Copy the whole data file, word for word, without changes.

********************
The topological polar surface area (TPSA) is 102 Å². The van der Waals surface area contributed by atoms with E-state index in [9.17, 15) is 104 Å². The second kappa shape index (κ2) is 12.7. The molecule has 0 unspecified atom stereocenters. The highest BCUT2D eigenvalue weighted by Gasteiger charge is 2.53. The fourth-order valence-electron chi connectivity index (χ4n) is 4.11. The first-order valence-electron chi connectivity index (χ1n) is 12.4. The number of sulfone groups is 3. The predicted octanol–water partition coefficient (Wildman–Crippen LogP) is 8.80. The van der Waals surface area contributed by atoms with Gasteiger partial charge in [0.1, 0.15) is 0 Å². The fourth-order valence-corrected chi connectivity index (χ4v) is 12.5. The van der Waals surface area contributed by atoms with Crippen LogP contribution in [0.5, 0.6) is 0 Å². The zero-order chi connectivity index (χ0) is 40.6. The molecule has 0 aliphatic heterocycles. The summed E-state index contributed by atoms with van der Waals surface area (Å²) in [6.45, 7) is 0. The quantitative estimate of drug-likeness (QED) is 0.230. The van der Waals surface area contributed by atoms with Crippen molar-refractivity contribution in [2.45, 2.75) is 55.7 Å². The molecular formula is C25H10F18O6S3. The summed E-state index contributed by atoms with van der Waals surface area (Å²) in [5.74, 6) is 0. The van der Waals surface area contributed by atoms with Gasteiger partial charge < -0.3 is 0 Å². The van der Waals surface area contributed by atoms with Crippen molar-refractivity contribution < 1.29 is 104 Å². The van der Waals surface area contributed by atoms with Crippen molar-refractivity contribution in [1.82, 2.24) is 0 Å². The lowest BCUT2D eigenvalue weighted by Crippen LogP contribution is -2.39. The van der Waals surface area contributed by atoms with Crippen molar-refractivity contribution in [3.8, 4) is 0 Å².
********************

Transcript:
The topological polar surface area (TPSA) is 102 Å². The van der Waals surface area contributed by atoms with E-state index in [9.17, 15) is 104 Å². The second kappa shape index (κ2) is 12.7. The molecule has 0 unspecified atom stereocenters. The highest BCUT2D eigenvalue weighted by Gasteiger charge is 2.53. The fourth-order valence-electron chi connectivity index (χ4n) is 4.11. The first-order valence-electron chi connectivity index (χ1n) is 12.4. The number of sulfone groups is 3. The predicted octanol–water partition coefficient (Wildman–Crippen LogP) is 8.80. The van der Waals surface area contributed by atoms with Gasteiger partial charge in [0.1, 0.15) is 0 Å². The fourth-order valence-corrected chi connectivity index (χ4v) is 12.5. The van der Waals surface area contributed by atoms with Crippen LogP contribution in [0.5, 0.6) is 0 Å². The zero-order chi connectivity index (χ0) is 40.6. The molecule has 0 aliphatic heterocycles. The summed E-state index contributed by atoms with van der Waals surface area (Å²) in [6.45, 7) is 0. The quantitative estimate of drug-likeness (QED) is 0.230. The van der Waals surface area contributed by atoms with Crippen molar-refractivity contribution in [2.45, 2.75) is 55.7 Å². The molecular formula is C25H10F18O6S3. The summed E-state index contributed by atoms with van der Waals surface area (Å²) in [5.74, 6) is 0. The van der Waals surface area contributed by atoms with Gasteiger partial charge < -0.3 is 0 Å². The van der Waals surface area contributed by atoms with Crippen molar-refractivity contribution < 1.29 is 104 Å². The van der Waals surface area contributed by atoms with Crippen molar-refractivity contribution in [1.82, 2.24) is 0 Å². The lowest BCUT2D eigenvalue weighted by Crippen LogP contribution is -2.39. The van der Waals surface area contributed by atoms with Crippen molar-refractivity contribution in [3.8, 4) is 0 Å².